“The recent changes in DSM-5 to a definition based on positive identification of physical symptoms which are incongruent and inconsistent with neurologic disease and the lack of need for any psychopathology represent a significant step forward in clarifying the disorder. On this basis, FND account for approximately 6% of neurology outpatient contacts.”
In the text of this chapter, Carson and his co-author, Alexander Lehn, referenced the findings of the SNSS, which investigated the diagnoses of 3781 outpatients seeking care at four Scottish National Health Service neurology centers. (In fact, the text of the Carson & Lehn chapter indicated that the actual FND prevalence from this Scottish study was 5.4%.)
The prevalence at outpatient clinics cited in Tolchin et al is almost triple that mentioned in the 2016 article on the epidemiology of FND. How could the SNSS have yielded these two disparate prevalence rates for the same illness?
In the 2010 paper, the 16% figure included patients found to have what the authors called “functional” symptoms as well as those found to have “psychological” symptoms—all lumped together into a “functional or psychological diagnoses” category. It is unclear why the authors chose to combine these two groups.
The “functional” group included patients diagnosed with “non-epileptic attacks” as well as “functional sensory” and “functional motor” disorders. In a 2009 paper also based on data from the SNSS, this same group of patients was described as having “conversion symptoms.” These patients were the “approximately 6%” (or 5.4%) identified by Carson & Lehn in 2016 as “typical FND cases” based on “positive identification,” per the DSM-5 definition.
That means the additional 10% were the patients identified as having “psychological” symptoms. In the 2010 paper, this group included those given one of a grab-bag of diagnoses, among them “anxiety and depression,” “pain symptoms,” “fibromyalgia,” “post-head injury symptoms,” “alcohol excess,” and “hyperventilation,” as well as a cohort referred to “non-organic.” Given the prevalence highlighted in the Carson & Lehn chapter, patients in this “psychological” category were apparently not deemed to have “typical FND” based on rule-in signs.
Yet investigators in this domain of inquiry have generally ignored this salient point when they have cited the 16% prevalence figure in papers, including Tolchin et al–even as they have maintained that FND is not a diagnosis of exclusion but one requiring positive identification through rule-in signs.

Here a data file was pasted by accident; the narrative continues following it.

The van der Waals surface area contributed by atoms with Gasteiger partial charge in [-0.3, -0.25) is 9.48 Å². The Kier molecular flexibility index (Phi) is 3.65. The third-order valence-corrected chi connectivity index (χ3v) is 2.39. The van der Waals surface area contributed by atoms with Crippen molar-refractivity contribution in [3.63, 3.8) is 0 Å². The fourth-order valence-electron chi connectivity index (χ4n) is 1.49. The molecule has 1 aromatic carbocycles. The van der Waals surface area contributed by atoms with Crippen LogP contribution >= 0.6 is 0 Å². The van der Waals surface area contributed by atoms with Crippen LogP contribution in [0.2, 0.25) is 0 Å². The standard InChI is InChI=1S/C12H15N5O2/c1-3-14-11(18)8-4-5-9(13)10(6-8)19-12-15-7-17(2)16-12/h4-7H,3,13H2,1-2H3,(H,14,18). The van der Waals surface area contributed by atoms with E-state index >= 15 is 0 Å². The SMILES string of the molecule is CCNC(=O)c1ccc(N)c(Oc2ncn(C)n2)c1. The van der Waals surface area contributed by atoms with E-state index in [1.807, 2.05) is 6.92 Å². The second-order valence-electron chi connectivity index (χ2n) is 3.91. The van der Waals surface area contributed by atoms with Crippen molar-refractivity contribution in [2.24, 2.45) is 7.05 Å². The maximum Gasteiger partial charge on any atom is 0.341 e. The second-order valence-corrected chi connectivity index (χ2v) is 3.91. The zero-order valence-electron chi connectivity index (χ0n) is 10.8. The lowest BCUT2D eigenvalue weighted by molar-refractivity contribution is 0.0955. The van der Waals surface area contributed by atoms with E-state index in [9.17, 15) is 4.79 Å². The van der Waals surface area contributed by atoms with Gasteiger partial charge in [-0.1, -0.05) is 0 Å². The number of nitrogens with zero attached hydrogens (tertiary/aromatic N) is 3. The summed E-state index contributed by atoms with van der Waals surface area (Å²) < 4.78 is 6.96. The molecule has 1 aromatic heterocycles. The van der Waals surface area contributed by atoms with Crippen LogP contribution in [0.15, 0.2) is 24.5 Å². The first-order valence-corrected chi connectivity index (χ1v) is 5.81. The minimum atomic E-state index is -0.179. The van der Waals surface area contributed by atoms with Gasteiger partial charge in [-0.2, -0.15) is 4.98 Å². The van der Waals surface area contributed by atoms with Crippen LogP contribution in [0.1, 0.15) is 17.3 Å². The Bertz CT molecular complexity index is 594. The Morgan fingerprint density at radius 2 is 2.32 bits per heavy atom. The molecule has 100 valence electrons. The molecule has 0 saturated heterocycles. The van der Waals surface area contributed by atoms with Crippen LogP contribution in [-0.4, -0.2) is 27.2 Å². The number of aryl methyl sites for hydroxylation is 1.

Jon Stone, the first author of the 2010 paper as well as a co-author of Tolchin et al, noted the following during a 2021 podcast produced by the Encephalitis Society: “Some people think that FND is a condition you diagnose when someone has neurological symptoms but you can’t find a brain disease to go along with it. And that’s absolutely not the case. Some people [i.e. clinicians] do that, but if they’re doing it like that they’re doing it wrong.”
Since FND is now officially a rule-in diagnosis, the appropriate and acceptable prevalence rate to cite from the SNSS is the “approximately 6%” (or 5.4%) noted by Carson & Lehn. Unless unreported data indicate that the 10% with “psychological” symptoms in the SNSS sample could have been diagnosed with FND through rule-in signs, claims that the study found prevalence in outpatient neurology clinics to be 16% are unwarranted.
Perhaps these additional patients with “psychological” symptoms had medical complaints that could be described as “functional.” But “functional” in this context simply means that the symptoms or condition have not been found to conform to standard understandings of known diseases; the term should not be casually conflated with the clinical entity known as FND. It is therefore hard to justify identifying patients as having FND under the DSM-5 diagnostic criteria just because they have symptoms deemed to be “functional.”.
If clinicians who diagnose FND without rule-in signs are “doing it wrong,” per Stone, then those who cite the SNSS data to assert a prevalence rate of 16% are also “doing it wrong.” The field of public health relies on consistency and accuracy in the assessment and determination of disease prevalence. It is confusing, not to mention epidemiologically incoherent, when FND experts seem to overlook their own rule-in rule while tripling the reported rates of this challenging diagnosis.
In a related example, a 2021 paper co-authored by Stone and Carson, among others, noted that “tightly defined FND” represents “at least 5%–10% of new neurological consultations.” A prevalence rate of “approximately 6%” (or 5.4%) obviously falls within that range. However, the authors cite no specific reference for the claim that the prevalence of “tightly defined FND”–presumably FND diagnosed through rule-in signs–ranges as high as 10%, which is almost double the 5.4% cited by Carson & Lehn. And certainly 10% is significantly lower than the 16% mentioned in Tolchin et al and other papers.
Rule in should mean rule in. Absent rule-in signs, patients with neurological symptoms that do not adhere to recognized disease patterns should be given a diagnosis of idiopathic neurological disorder, neurological disorder of unknown etiology, or some related term—not FND. If further information regarding the 10% in the SNSS sample with “psychological diagnoses” is unavailable, the prevalence statement citing that research in Tolchin et al should be corrected to reflect the documented rate of “approximately 6%” (or 5.4%) noted by Carson & Lehn.
Thank you for your attention to this matter.
(I have cc’d William Tatum, the editor of Epilepsy & Behavior Reports, on this letter. Since I plan to post the letter on Virology Blog, a popular science venue, I have also cc’d Vincent Racaniello, the host of the website and a microbiology professor at Columbia University.)
David Tuller, DrPH
Senior Fellow in Public Health and Journalism
Center for Global Public Health
School of Public Health
University of California, Berkeley